BLACK WALES; after Halle Berry and Denzil Washington's Oscar Success, We Find out What It Means to Be Black and Welsh Today.

Wales On Sunday (Cardiff, Wales), March 31, 2002 | Go to article overview

BLACK WALES; after Halle Berry and Denzil Washington's Oscar Success, We Find out What It Means to Be Black and Welsh Today.


Byline: VICKY SHAW and DAVID HUGHES

HALLE Berry and Denzil Washington's historic Oscar wins are expected to inspire a new generation of black actors to pursue their dreams.

In a highly-charged emotional speech from Berry, the first black star to pick up the Best Actress award, she said her win meant "doors had been opened" for ethnic minorities to achieve their ambitions.

VICKY SHAW and DAVID HUGHES talked to four prominent black people from Wales about their success and how their colour has influenced their hopes and dreams. . .

ACTRESS RAKIE AYOLA

EMOTIONAL Halle Berry was joined in tears by a Welsh actress 6,000 miles across the Atlantic as she picked up her Oscar in Hollywood.

Rakie Ayola - who has starred in EastEnders and a host other TV shows - has admitted she cried too as star Halle picked up her award.

Halle has born a flood of criticism for her tears but Rakie knows the years of battling which caused the tears to flow.

Rakie, who grew on the Ely council estate in Cardiff, said: "As a black woman trying to achieve in this career, I know exactly why she was crying.

"I thought 'this is just the most amazing thing'.

"Finally it's about recognising people for their work regardless of the colour of their skin - and not thinking, 'maybe not this year'."

Rakie, 33, stayed up to watch the Oscar ceremony live and shared the tears when Halle won the best actress award for the film Monster's Ball.

The film is the tale of a racist white man who falls in love with a black woman.

Now Rakie is calling for black people in the profession to be better marketed in Britain - in the hope of achieving the same success as Halle and fellow black Oscar-winner Denzil Washington.

Rakie says the problem is that black actors are not promoted in the same way as their white counterparts.

Rakie lists as a prominent role as a barrister in primetime soap EastEnders and fronted BBC Wales arts programme Double Yellow on her CV.

But she says black actors and actresses Britain still face more obstacles than those in America.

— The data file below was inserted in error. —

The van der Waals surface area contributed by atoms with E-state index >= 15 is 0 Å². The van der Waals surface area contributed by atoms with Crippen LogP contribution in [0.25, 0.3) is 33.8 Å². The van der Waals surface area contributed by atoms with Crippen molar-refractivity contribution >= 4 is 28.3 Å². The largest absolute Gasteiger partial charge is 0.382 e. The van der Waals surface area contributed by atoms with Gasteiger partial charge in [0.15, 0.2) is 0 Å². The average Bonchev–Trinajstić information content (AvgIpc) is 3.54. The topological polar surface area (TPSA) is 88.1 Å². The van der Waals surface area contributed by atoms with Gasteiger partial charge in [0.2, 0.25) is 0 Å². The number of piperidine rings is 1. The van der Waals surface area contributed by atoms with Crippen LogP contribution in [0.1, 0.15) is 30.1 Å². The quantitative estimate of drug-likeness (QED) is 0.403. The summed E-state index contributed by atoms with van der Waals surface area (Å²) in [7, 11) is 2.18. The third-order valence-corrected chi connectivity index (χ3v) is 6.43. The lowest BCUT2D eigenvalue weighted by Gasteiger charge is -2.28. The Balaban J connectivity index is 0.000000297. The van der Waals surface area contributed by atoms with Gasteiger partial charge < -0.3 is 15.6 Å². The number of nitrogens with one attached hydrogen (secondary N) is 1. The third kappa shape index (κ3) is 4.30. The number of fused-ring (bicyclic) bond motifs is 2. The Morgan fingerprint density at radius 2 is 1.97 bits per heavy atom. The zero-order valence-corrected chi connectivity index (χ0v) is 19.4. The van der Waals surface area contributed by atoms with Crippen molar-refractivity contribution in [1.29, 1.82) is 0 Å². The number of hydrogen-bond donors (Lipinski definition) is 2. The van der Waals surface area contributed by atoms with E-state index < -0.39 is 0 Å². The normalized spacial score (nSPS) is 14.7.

She said: "There are a number of black faces on the television and the situation has improved greatly since the 1970s.

"But black actors are not profiled in the same way.

"If you get a show with six stars and one is black you are more likely to see interviews with the five white actors.

"That still shocks me and I watch it through gritted teeth.

"They are not being sold as a reason to watch."

Rakie went to Glan Ely comprehensive school before studying at the Welsh College of Music and Drama.

She caught the acting bug at a young age and took part in youth theatres and choirs.

She said: "There weren't many black kids but it was fine. I did not have to do anything to be different but no one was ever outright rude to me.

"What struck me was the kind of kids who joined the choir - the kind of kids whose parents lovingly drove them back and forth while I was getting the bus from Ely.

"My side of Cardiff and the black community were not well represented.

"We once sang in St David's Hall and I was the only black face in a sea of 300 voices.

"I remember thinking this is very strange. I just got on with it.

"I did not panic but it's a bit sad."

Rakie, who now lives in Greenwich, London, with her partner, said it is now up to those in the "creative process" to get behind black actors.

She said: "Those in the periphery and the creative process and the institutions will have to look to themselves.

"If you look at the figures there is a disproportionate number of black presenters - the figures are fine.

"You need to look further than that.

"When black kids watch the telly like I did in Ely it would be great for them to see someone and think I would like to be like him or her. …

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